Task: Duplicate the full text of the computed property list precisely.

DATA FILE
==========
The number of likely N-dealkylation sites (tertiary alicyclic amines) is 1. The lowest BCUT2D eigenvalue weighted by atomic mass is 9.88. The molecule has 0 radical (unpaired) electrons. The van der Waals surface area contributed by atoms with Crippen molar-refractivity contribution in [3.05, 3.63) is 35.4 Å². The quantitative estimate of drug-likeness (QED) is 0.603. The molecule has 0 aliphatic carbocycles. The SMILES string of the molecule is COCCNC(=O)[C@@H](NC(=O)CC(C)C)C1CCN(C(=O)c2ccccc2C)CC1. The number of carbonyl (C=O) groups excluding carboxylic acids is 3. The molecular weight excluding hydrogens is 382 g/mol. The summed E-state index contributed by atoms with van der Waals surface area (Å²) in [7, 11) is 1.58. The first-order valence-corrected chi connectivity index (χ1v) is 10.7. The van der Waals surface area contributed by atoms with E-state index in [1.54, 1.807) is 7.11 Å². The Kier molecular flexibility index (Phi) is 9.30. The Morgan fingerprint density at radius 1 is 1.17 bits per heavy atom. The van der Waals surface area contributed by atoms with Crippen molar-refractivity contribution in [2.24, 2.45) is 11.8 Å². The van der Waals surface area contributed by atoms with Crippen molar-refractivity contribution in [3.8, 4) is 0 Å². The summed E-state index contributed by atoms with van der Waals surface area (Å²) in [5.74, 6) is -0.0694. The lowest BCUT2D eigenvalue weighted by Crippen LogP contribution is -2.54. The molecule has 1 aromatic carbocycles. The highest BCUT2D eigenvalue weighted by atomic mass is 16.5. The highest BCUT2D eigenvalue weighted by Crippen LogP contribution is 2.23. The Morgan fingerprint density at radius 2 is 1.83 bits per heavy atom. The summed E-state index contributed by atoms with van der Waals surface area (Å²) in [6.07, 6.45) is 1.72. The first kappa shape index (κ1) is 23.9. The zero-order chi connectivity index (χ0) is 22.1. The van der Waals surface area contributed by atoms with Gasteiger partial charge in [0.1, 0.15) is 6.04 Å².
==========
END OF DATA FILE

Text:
The number of likely N-dealkylation sites (tertiary alicyclic amines) is 1. The lowest BCUT2D eigenvalue weighted by atomic mass is 9.88. The molecule has 0 radical (unpaired) electrons. The van der Waals surface area contributed by atoms with Crippen molar-refractivity contribution in [3.05, 3.63) is 35.4 Å². The quantitative estimate of drug-likeness (QED) is 0.603. The molecule has 0 aliphatic carbocycles. The SMILES string of the molecule is COCCNC(=O)[C@@H](NC(=O)CC(C)C)C1CCN(C(=O)c2ccccc2C)CC1. The number of carbonyl (C=O) groups excluding carboxylic acids is 3. The molecular weight excluding hydrogens is 382 g/mol. The summed E-state index contributed by atoms with van der Waals surface area (Å²) in [7, 11) is 1.58. The first-order valence-corrected chi connectivity index (χ1v) is 10.7. The van der Waals surface area contributed by atoms with E-state index in [1.54, 1.807) is 7.11 Å². The Kier molecular flexibility index (Phi) is 9.30. The Morgan fingerprint density at radius 1 is 1.17 bits per heavy atom. The van der Waals surface area contributed by atoms with Crippen molar-refractivity contribution in [2.24, 2.45) is 11.8 Å². The van der Waals surface area contributed by atoms with Crippen molar-refractivity contribution in [3.8, 4) is 0 Å². The summed E-state index contributed by atoms with van der Waals surface area (Å²) in [5.74, 6) is -0.0694. The lowest BCUT2D eigenvalue weighted by Crippen LogP contribution is -2.54. The molecule has 1 aromatic carbocycles. The highest BCUT2D eigenvalue weighted by atomic mass is 16.5. The highest BCUT2D eigenvalue weighted by Crippen LogP contribution is 2.23. The Morgan fingerprint density at radius 2 is 1.83 bits per heavy atom. The summed E-state index contributed by atoms with van der Waals surface area (Å²) in [6.07, 6.45) is 1.72. The first kappa shape index (κ1) is 23.9. The zero-order chi connectivity index (χ0) is 22.1. The van der Waals surface area contributed by atoms with Gasteiger partial charge in [0.1, 0.15) is 6.04 Å².